Brooklyn, N.Y. — Nearly 200 people packed the auditorium of the Brooklyn Public Library at Grand Army Plaza on March 27 to hear Albert Woodfox of the Angola Three speak about his new book, “Solitary: Unbroken by 4 Decades in Solitary Confinement.”
A Black Panther prison organizer in Louisiana’s infamous Angola, a slave plantation turned prison, Woodfox, along with Robert King Wilkerson and Herman Wallace, was framed for the 1972 killing of a prison guard. Woodfox spent the next 44 years in solitary confinement until winning his freedom in 2016.
Woodfox was interviewed by professor and journalist Jelani Cobb. He spoke of the harsh conditions of abuse, poverty and racism that he endured growing up in the Deep South, and how that led him into a life of petty crime. He talked about discovering the Black Panther Party and how this changed his life.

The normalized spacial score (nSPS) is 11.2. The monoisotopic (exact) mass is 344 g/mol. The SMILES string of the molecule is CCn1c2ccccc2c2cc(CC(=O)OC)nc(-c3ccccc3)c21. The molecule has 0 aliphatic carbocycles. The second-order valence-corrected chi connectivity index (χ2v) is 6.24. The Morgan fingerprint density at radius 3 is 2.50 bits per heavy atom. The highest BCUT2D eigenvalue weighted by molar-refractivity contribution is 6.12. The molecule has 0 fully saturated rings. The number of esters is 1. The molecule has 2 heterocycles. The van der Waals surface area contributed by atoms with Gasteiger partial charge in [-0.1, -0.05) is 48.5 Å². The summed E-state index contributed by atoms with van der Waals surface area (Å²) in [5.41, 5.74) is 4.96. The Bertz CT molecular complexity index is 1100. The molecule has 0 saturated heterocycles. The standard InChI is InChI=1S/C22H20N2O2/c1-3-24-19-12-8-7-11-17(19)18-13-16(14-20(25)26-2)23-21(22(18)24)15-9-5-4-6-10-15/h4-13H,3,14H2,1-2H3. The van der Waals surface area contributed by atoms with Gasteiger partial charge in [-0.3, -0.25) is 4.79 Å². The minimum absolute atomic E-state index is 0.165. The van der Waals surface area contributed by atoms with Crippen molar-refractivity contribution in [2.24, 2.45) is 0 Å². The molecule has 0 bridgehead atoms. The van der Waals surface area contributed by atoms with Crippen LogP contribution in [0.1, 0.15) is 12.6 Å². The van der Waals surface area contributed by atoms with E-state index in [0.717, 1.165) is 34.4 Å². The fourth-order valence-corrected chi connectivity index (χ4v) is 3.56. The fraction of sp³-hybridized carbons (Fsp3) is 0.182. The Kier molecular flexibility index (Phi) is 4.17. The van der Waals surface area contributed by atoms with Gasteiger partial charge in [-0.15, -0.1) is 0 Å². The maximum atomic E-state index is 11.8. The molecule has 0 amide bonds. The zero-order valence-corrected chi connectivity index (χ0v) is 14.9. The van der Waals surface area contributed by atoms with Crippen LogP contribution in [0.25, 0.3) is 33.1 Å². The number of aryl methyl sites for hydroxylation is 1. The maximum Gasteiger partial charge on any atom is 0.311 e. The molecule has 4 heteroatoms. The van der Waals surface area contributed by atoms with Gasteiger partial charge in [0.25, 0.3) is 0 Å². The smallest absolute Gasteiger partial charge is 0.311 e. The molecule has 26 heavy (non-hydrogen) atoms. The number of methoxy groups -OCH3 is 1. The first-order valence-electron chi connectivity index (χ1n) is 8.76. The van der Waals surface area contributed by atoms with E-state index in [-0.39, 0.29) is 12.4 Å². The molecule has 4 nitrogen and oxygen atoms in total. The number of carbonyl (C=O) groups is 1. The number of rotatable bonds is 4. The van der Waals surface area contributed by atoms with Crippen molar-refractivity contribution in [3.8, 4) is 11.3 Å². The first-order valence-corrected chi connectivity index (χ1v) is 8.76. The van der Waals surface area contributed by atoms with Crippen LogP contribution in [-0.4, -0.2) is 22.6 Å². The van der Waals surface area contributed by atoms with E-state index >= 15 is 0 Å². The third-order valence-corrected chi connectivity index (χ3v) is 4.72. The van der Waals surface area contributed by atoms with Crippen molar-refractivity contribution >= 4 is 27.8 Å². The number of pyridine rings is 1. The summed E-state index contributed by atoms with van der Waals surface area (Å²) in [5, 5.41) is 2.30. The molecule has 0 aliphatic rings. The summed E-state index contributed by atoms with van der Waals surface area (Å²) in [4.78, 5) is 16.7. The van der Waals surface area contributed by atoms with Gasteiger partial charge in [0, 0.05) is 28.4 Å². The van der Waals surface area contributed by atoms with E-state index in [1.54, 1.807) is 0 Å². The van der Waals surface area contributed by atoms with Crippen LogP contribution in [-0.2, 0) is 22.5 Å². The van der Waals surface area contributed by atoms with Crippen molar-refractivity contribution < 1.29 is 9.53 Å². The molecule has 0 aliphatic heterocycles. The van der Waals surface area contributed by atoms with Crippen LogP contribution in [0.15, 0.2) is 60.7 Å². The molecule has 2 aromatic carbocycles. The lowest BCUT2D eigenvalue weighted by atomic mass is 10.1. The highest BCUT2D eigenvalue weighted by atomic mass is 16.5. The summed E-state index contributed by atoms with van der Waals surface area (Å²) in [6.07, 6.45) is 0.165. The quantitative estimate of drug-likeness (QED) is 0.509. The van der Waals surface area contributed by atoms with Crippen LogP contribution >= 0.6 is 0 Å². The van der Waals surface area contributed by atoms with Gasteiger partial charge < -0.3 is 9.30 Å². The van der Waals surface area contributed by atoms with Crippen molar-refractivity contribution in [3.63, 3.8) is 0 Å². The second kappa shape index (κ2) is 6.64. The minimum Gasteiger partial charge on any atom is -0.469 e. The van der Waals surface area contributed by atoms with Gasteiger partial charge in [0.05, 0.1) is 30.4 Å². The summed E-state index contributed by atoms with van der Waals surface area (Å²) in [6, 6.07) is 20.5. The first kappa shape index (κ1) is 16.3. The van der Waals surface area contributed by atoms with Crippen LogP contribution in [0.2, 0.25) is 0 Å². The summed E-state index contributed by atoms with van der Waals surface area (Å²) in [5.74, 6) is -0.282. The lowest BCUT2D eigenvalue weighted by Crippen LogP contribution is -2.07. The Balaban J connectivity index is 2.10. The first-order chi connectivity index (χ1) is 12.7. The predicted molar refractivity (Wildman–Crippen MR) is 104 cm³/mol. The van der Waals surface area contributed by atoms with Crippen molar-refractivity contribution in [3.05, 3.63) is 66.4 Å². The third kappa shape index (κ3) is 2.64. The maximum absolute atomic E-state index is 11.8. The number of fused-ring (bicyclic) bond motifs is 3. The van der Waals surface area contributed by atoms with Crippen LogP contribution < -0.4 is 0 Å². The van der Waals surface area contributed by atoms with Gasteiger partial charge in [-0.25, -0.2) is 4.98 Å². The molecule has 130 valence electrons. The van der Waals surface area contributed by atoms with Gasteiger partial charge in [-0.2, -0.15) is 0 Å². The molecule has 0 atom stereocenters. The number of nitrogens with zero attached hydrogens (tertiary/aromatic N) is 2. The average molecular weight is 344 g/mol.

Woodfox expressed the pain of losing Herman Wallace to cancer — he died just two days after being released in 2013 — after he had been denied proper care inside the walls. And he spoke with pride about how he and Robert King Wilkerson, who was released in 2001, travel around the country speaking against mass incarceration and in solidarity with political prisoners.
The event was attended by several Panther veterans and organizers in solidarity with Black liberation political prisoners who remain behind prison walls, including members of the Jericho Movement and the New York Coalition to Free Mumia Abu-Jamal.
Photo by Anne Pruden